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I don't think my landlord will have a problem with it. When we moved in I told him I had an aquarium and he asked how large it was. I told him a 29 gallon and he said anything over 30 gallons requires renters insurance (which I have). I don't know how they would react to a 75 gallon (or a 125 gallon :shock: ). Also my fiance might want to move in a year. If that's the case I don't want to have to move a 75 gallon from the 3rd floor after just one year :evil:
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post #10 of 17 (permalink) Old 12-19-2003, 02:56 AM
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I've got a 75 w/ a 20 gallon sump in a 2nd story. You'll be fine. You could probably go up to a 90, but I wouldn't worry at all about the 75.

But do make sure it's sitting on several joists, not one or two. You'd be best off asking someone who knows something about construction about that - or asking someone who knows something about the apartments being built.

Moving a 75 sucks. I haven't done it yet, and I'm not looking forward to it. Every time I move any tank over a 5.5 gallon, I think about not setting it back up again.
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post #11 of 17 (permalink) Old 12-19-2003, 04:23 PM
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I know a guy who had 3 33's stacked on a custom stand. That is a 100 gallons worth of water over roughly 3 feet. This was in a 2nd story of a wood frame building. He had no problems.

got CO2?
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post #12 of 17 (permalink) Old 12-19-2003, 05:08 PM
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You could always call it a sump/shower installation if they look at you funny after ther leak.
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post #13 of 17 (permalink) Old 12-19-2003, 06:51 PM
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Just think about a big sofa that has just a few legs (6-8) with 3 big fat guys (let's just say 275 lbs each) sitting on it (that comes to 825 lbs, plus the weight of the sofa). And that weight would be heavy on pounds per square inch on those legs of the sofa, but do you think it would collapse the floor? I doubt it. If you have a wooden stand, the weight will be much more evenly distributed pounds per square inch. A 75 gallon tank is going to run about 900 lbs? (8lbs per gallon of water, plus gravel, rocks, tank itself, stand, canopy, lights, etc.)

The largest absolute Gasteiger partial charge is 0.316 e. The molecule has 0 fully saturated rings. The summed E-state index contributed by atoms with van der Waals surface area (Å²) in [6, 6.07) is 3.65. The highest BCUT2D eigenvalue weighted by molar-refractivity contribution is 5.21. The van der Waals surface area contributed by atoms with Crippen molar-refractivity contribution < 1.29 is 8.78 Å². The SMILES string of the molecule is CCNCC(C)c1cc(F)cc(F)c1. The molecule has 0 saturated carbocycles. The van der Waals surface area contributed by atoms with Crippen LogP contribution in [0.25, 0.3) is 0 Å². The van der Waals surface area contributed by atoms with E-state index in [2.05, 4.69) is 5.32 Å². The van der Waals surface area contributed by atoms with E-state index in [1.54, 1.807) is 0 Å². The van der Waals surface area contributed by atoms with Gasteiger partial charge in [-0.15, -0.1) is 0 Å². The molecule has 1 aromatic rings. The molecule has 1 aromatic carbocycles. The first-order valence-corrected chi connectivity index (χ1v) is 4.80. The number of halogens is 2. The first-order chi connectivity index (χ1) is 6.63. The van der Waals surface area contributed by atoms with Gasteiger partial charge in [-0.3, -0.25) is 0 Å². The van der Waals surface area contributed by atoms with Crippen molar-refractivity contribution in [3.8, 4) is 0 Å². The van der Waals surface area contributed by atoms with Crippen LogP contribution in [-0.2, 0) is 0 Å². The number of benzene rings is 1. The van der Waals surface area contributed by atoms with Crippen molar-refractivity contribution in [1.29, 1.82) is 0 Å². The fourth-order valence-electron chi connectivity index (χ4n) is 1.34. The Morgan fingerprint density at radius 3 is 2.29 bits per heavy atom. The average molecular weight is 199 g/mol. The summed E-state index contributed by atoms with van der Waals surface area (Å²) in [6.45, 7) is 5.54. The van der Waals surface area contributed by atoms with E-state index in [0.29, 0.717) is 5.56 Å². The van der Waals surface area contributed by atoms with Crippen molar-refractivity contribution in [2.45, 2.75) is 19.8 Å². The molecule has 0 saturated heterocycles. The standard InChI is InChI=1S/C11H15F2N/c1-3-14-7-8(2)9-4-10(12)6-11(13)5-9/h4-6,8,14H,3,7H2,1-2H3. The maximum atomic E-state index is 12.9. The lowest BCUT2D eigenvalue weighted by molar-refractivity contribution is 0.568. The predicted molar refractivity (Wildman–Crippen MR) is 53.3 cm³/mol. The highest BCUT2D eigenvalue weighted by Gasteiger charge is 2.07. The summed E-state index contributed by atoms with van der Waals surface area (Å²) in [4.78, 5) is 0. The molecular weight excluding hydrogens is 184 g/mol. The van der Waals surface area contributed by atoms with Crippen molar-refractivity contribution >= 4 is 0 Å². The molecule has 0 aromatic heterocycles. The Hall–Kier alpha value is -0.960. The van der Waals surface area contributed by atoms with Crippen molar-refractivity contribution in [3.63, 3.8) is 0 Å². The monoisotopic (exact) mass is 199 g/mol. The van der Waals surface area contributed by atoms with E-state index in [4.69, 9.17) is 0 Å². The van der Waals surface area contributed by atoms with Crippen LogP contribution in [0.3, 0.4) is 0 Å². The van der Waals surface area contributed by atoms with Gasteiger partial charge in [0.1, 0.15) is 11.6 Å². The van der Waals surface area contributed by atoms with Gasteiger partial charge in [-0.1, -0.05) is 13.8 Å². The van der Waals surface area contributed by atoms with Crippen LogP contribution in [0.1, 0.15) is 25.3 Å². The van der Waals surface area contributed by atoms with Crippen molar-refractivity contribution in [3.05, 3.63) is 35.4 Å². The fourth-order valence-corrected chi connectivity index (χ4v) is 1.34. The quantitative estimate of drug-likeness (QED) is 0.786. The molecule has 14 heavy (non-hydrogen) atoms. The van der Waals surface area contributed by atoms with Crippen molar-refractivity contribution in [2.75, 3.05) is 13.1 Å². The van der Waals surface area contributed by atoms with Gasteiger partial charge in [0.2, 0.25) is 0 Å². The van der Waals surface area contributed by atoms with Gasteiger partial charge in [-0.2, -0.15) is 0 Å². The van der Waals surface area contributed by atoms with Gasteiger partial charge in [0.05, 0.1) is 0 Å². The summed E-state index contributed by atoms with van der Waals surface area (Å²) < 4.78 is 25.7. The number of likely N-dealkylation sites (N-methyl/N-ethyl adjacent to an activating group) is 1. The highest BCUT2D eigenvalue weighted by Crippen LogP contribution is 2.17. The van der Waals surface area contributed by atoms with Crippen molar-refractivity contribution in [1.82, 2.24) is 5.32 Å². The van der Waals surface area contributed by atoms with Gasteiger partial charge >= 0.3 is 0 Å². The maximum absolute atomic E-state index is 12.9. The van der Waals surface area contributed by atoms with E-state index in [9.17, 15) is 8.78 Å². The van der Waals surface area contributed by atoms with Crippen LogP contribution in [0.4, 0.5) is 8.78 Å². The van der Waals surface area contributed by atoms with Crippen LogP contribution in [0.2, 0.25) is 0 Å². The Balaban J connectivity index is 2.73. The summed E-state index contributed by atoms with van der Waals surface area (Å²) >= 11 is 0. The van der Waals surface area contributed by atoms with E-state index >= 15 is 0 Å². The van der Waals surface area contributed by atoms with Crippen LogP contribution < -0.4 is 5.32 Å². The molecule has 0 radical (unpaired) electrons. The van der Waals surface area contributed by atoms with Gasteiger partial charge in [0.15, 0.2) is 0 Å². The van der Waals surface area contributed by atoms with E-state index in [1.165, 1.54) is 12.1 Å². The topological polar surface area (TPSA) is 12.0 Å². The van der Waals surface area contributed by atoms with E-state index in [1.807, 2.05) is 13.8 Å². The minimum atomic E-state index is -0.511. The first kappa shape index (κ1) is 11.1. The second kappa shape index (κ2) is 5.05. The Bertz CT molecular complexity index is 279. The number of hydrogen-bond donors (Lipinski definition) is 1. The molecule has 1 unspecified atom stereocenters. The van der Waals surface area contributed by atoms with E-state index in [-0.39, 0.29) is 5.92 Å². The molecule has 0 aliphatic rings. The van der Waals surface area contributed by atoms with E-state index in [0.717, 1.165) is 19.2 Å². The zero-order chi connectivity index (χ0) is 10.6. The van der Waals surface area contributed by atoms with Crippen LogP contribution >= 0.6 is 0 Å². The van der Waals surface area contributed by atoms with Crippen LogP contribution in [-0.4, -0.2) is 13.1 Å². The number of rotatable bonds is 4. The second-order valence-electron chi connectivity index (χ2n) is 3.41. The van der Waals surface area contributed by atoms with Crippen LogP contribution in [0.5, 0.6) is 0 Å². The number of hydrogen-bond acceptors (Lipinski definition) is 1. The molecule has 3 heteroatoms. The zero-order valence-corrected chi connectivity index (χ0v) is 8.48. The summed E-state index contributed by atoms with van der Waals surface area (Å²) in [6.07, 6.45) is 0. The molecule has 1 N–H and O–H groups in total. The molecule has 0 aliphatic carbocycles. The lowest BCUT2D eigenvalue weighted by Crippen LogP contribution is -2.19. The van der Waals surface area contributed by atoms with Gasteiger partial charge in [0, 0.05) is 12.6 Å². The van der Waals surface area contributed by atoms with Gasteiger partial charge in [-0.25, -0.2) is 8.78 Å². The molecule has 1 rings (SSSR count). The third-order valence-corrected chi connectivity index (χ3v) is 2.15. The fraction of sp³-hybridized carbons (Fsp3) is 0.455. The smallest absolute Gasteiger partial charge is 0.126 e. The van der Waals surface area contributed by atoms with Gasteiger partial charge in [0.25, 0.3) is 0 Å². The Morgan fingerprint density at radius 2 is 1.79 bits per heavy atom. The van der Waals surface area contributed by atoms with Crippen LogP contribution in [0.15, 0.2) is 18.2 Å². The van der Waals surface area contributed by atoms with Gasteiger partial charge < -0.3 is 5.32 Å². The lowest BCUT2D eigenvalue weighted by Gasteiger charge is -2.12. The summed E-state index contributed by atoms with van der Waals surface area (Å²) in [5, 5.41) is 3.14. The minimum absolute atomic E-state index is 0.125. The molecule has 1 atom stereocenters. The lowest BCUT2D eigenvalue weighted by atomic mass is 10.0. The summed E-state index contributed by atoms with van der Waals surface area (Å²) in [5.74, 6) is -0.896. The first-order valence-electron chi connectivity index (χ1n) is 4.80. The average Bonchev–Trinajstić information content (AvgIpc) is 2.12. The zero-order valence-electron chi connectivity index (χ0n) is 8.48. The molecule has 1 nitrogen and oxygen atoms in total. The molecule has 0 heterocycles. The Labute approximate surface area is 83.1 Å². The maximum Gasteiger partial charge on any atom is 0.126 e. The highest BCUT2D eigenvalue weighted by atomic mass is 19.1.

John 3:16 Romans 10:9
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post #14 of 17 (permalink) Old 12-19-2003, 07:18 PM Thread Starter
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I think I am going to try to get the 75 (must clear it with the landlord). I estimated the 75 would be about 1000 lbs total. Yes it is true that a couple of large guys on a sofa would be the same or more pounds per square inch load on the floor, it is not accurate to compare that to a fish tank. One is a live load the other is a static load. While the floor will support 1000 lbs of people on a couch, it might not be able to support 1000 lbs of aquarium in the same spot for years. I don't think I will have a problem but I guess I just have to wait to see what the landlord says. Thanks for all the replies.

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post #15 of 17 (permalink) Old 12-19-2003, 08:19 PM
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if it helps, i've moved my 75gallon a few times. two people can do it without too much pain (assuming you have a vehicle that can hold it). the bucket of wet gravel is the worst part!

no, that's not right...moving the fish is still the worst part.

go for it!